Who says money doesn’t grow on trees?

Apparently, President Joe Biden, or any of the Democrats, have never heard of this saying, as they prepare a new, enormous spending bill that tops $3 trillion.

After the Biden Administration was able to pass the whopping, $1.9 trillion Covid-19 relief bill, they thought ‘what’s the harm in spending more?’

According to a report from The New York Times, there is no harm whatsoever, as the administration drafts up a new legislative spending bill that will focus on rebuilding the infrastructure of the United States, as well as a tax increase to supplement the spending.

The Times report also states that as well as funding to rebuild American infrastructure, there will also be funding to reduce carbon emissions across the states.

What’s in the bill?

Documents that were obtained by the paper show that the infrastructure proposal would see $1 trillion spent on roads, bridges, ports, rail lines, charging stations to be used by electric vehicles, and vast improvements to the grid and other components of the power sector.

On top of this, according to The Washington Post, President Biden wants to invest $400 billion solely for the purpose of fighting climate change.

This section will see $60 billion invested for the improvements of green transit infrastructure, as well as $46 billion to be spent on research and development.

The green infrastructure investment will seek to make electric charging stations available up and down the country since they are very tough to find at the moment.

Also, the green investment will see $200 billion spent on 1 million housing units that will be classed as energy-efficient.

However, this sort of spending doesn’t just come about without consequences.

As a result of the unprecedented amount being spent, the administration has included an unspecified tax hike for the American population, in order to properly fund the plan.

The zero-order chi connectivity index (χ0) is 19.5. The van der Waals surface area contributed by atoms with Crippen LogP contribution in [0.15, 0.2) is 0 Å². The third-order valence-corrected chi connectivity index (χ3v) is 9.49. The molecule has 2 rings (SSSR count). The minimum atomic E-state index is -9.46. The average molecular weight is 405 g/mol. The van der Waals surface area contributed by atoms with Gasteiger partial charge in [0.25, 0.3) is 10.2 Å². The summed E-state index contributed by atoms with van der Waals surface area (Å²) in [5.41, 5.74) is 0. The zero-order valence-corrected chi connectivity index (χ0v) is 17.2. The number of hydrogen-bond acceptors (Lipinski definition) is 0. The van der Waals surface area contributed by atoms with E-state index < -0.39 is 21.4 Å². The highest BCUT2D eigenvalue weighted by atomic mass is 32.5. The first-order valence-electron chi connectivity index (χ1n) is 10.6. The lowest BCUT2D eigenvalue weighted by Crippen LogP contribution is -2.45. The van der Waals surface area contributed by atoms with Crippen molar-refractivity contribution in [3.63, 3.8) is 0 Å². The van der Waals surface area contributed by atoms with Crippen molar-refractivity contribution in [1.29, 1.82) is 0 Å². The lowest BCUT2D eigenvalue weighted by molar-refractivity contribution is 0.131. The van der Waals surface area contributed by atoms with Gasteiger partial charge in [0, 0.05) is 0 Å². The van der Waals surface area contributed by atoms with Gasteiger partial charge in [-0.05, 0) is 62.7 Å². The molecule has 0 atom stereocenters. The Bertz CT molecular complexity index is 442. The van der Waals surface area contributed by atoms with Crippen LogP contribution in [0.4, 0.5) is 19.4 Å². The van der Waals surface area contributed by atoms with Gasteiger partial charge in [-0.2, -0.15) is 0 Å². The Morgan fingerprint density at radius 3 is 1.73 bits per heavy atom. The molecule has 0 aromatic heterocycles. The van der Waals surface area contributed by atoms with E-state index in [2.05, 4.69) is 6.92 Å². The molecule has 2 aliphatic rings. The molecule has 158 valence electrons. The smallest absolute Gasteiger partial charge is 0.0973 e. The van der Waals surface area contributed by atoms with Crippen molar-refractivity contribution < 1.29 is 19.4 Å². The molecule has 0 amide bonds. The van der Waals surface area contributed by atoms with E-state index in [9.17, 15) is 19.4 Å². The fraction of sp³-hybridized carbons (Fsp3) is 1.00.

On the Democrat side, praise has been heaped onto the spending plan, with many claiming that this will ‘define Biden’s legacy’ in office.

Former Democrat Governor of Pennsylvania, Ed Rendell, was one of these individuals.

He pointed out that the United States has not had a comprehensive infrastructure bill since the time of Dwight Eisenhower after he created the highway system.

Rendell stated that this bill has the potential to ‘do more for American manufacturing and blue-collar jobs than anything else.’

However, opposition to the bill has come in thick and fast, mainly on the Republican side, who are deeply opposed to any tax hikes contained within the legislation.

Senate Minority Leader Mitch McConnell stated that ‘there will not be any enthusiasm’ on the part of the GOP for the tax increases in the bill, whilst labeling the plan a ‘Trojan horse’ for higher taxes on the American populous.

Brian Riedl of the Manhattan Institute echoed the same sentiment as McConnell, labeling the Democrats as tax collectors.

However, the White House defended the potential for tax increases in the bill, claiming that the administration was searching for a way to ‘reward work, not wealth.’

Jen Psaki also claimed that ‘conversations were still ongoing’ regarding any potential, economic proposals, whilst stating that any speculation to said proposals at this time would be ‘premature.’

If the administration wants this bill to pass, they will have to seriously consider the implications of dramatic tax increases on the people of a nation who are just getting by, after months of restricted state economies and lockdowns.